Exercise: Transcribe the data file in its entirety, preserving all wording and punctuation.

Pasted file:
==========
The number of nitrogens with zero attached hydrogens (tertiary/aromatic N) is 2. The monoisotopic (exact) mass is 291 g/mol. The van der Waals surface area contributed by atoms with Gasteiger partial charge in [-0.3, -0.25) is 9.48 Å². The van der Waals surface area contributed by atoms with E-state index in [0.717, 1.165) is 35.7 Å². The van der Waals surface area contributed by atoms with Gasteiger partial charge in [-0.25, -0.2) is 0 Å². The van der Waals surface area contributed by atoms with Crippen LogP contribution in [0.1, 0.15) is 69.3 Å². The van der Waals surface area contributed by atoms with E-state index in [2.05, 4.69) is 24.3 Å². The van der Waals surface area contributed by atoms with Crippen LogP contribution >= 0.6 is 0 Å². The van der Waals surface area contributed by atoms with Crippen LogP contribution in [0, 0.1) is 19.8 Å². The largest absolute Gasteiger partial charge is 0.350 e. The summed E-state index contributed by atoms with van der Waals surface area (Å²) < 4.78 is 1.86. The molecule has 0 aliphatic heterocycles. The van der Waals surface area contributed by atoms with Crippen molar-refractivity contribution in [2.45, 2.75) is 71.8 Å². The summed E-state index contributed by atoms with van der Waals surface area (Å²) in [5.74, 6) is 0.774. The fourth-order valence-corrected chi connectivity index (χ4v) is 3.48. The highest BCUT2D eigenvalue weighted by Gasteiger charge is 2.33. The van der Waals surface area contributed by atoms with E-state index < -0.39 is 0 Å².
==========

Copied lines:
The number of nitrogens with zero attached hydrogens (tertiary/aromatic N) is 2. The monoisotopic (exact) mass is 291 g/mol. The van der Waals surface area contributed by atoms with Gasteiger partial charge in [-0.3, -0.25) is 9.48 Å². The van der Waals surface area contributed by atoms with E-state index in [0.717, 1.165) is 35.7 Å². The van der Waals surface area contributed by atoms with Gasteiger partial charge in [-0.25, -0.2) is 0 Å². The van der Waals surface area contributed by atoms with Crippen LogP contribution in [0.1, 0.15) is 69.3 Å². The van der Waals surface area contributed by atoms with E-state index in [2.05, 4.69) is 24.3 Å². The van der Waals surface area contributed by atoms with Crippen LogP contribution >= 0.6 is 0 Å². The van der Waals surface area contributed by atoms with Crippen LogP contribution in [0, 0.1) is 19.8 Å². The largest absolute Gasteiger partial charge is 0.350 e. The summed E-state index contributed by atoms with van der Waals surface area (Å²) < 4.78 is 1.86. The molecule has 0 aliphatic heterocycles. The van der Waals surface area contributed by atoms with Crippen molar-refractivity contribution in [2.45, 2.75) is 71.8 Å². The summed E-state index contributed by atoms with van der Waals surface area (Å²) in [5.74, 6) is 0.774. The fourth-order valence-corrected chi connectivity index (χ4v) is 3.48. The highest BCUT2D eigenvalue weighted by Gasteiger charge is 2.33. The van der Waals surface area contributed by atoms with E-state index < -0.39 is 0 Å².